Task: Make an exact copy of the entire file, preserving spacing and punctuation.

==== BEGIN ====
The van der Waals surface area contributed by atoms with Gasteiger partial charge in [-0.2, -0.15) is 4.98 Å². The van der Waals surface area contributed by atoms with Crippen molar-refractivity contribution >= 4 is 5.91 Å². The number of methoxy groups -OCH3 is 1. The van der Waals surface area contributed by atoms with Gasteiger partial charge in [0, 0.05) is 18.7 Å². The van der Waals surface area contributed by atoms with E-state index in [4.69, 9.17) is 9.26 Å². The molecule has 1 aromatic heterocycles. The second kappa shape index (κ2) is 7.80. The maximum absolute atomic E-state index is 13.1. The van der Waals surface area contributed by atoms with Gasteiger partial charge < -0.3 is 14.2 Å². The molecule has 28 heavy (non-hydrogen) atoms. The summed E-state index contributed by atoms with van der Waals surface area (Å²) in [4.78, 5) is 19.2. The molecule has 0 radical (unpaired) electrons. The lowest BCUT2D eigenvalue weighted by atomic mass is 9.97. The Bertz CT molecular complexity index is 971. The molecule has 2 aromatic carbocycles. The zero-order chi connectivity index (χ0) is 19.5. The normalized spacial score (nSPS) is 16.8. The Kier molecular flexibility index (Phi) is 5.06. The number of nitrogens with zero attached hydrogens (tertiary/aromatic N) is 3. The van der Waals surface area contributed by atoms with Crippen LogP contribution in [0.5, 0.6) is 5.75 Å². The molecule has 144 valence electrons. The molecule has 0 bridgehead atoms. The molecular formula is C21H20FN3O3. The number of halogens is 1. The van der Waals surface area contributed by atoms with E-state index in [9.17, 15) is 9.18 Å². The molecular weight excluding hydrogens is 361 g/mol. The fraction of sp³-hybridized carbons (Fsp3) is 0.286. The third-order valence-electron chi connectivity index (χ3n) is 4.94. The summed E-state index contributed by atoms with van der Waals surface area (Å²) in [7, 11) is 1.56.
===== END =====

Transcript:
The van der Waals surface area contributed by atoms with Gasteiger partial charge in [-0.2, -0.15) is 4.98 Å². The van der Waals surface area contributed by atoms with Crippen molar-refractivity contribution >= 4 is 5.91 Å². The number of methoxy groups -OCH3 is 1. The van der Waals surface area contributed by atoms with Gasteiger partial charge in [0, 0.05) is 18.7 Å². The van der Waals surface area contributed by atoms with E-state index in [4.69, 9.17) is 9.26 Å². The molecule has 1 aromatic heterocycles. The second kappa shape index (κ2) is 7.80. The maximum absolute atomic E-state index is 13.1. The van der Waals surface area contributed by atoms with Gasteiger partial charge < -0.3 is 14.2 Å². The molecule has 28 heavy (non-hydrogen) atoms. The summed E-state index contributed by atoms with van der Waals surface area (Å²) in [4.78, 5) is 19.2. The molecule has 0 radical (unpaired) electrons. The lowest BCUT2D eigenvalue weighted by atomic mass is 9.97. The Bertz CT molecular complexity index is 971. The molecule has 2 aromatic carbocycles. The zero-order chi connectivity index (χ0) is 19.5. The normalized spacial score (nSPS) is 16.8. The Kier molecular flexibility index (Phi) is 5.06. The number of nitrogens with zero attached hydrogens (tertiary/aromatic N) is 3. The van der Waals surface area contributed by atoms with Crippen LogP contribution in [0.5, 0.6) is 5.75 Å². The molecule has 144 valence electrons. The molecule has 0 bridgehead atoms. The molecular formula is C21H20FN3O3. The number of halogens is 1. The van der Waals surface area contributed by atoms with E-state index in [9.17, 15) is 9.18 Å². The molecular weight excluding hydrogens is 361 g/mol. The fraction of sp³-hybridized carbons (Fsp3) is 0.286. The third-order valence-electron chi connectivity index (χ3n) is 4.94. The summed E-state index contributed by atoms with van der Waals surface area (Å²) in [7, 11) is 1.56.